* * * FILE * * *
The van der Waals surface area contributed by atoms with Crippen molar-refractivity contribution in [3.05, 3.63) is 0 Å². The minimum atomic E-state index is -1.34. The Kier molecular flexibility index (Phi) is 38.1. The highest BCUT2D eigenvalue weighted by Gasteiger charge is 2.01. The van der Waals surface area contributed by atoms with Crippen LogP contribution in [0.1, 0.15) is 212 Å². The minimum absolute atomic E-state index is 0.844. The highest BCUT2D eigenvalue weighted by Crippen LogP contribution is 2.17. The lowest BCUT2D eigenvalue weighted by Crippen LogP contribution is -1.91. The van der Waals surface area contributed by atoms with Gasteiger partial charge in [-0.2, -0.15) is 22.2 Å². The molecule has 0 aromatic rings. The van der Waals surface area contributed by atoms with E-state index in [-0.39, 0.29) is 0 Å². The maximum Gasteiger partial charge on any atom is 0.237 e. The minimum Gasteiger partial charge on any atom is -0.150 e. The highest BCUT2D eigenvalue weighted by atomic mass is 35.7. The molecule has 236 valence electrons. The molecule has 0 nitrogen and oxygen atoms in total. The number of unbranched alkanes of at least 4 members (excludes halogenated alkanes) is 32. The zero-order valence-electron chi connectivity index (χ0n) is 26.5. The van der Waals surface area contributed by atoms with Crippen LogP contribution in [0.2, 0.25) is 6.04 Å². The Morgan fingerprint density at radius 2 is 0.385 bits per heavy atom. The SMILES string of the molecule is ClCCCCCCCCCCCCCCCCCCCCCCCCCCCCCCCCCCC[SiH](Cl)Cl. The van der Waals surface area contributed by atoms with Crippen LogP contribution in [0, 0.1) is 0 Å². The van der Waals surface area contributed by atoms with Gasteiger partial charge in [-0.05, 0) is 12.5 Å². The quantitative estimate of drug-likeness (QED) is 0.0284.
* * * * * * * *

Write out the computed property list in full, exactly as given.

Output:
The van der Waals surface area contributed by atoms with Crippen molar-refractivity contribution in [3.05, 3.63) is 0 Å². The minimum atomic E-state index is -1.34. The Kier molecular flexibility index (Phi) is 38.1. The highest BCUT2D eigenvalue weighted by Gasteiger charge is 2.01. The van der Waals surface area contributed by atoms with Crippen LogP contribution in [0.1, 0.15) is 212 Å². The minimum absolute atomic E-state index is 0.844. The highest BCUT2D eigenvalue weighted by Crippen LogP contribution is 2.17. The lowest BCUT2D eigenvalue weighted by Crippen LogP contribution is -1.91. The van der Waals surface area contributed by atoms with Gasteiger partial charge in [-0.2, -0.15) is 22.2 Å². The molecule has 0 aromatic rings. The van der Waals surface area contributed by atoms with E-state index in [-0.39, 0.29) is 0 Å². The maximum Gasteiger partial charge on any atom is 0.237 e. The minimum Gasteiger partial charge on any atom is -0.150 e. The highest BCUT2D eigenvalue weighted by atomic mass is 35.7. The molecule has 236 valence electrons. The molecule has 0 nitrogen and oxygen atoms in total. The number of unbranched alkanes of at least 4 members (excludes halogenated alkanes) is 32. The zero-order valence-electron chi connectivity index (χ0n) is 26.5. The van der Waals surface area contributed by atoms with Crippen LogP contribution in [0.2, 0.25) is 6.04 Å². The Morgan fingerprint density at radius 2 is 0.385 bits per heavy atom. The SMILES string of the molecule is ClCCCCCCCCCCCCCCCCCCCCCCCCCCCCCCCCCCC[SiH](Cl)Cl. The van der Waals surface area contributed by atoms with Crippen LogP contribution in [0, 0.1) is 0 Å². The van der Waals surface area contributed by atoms with Gasteiger partial charge in [-0.05, 0) is 12.5 Å². The quantitative estimate of drug-likeness (QED) is 0.0284.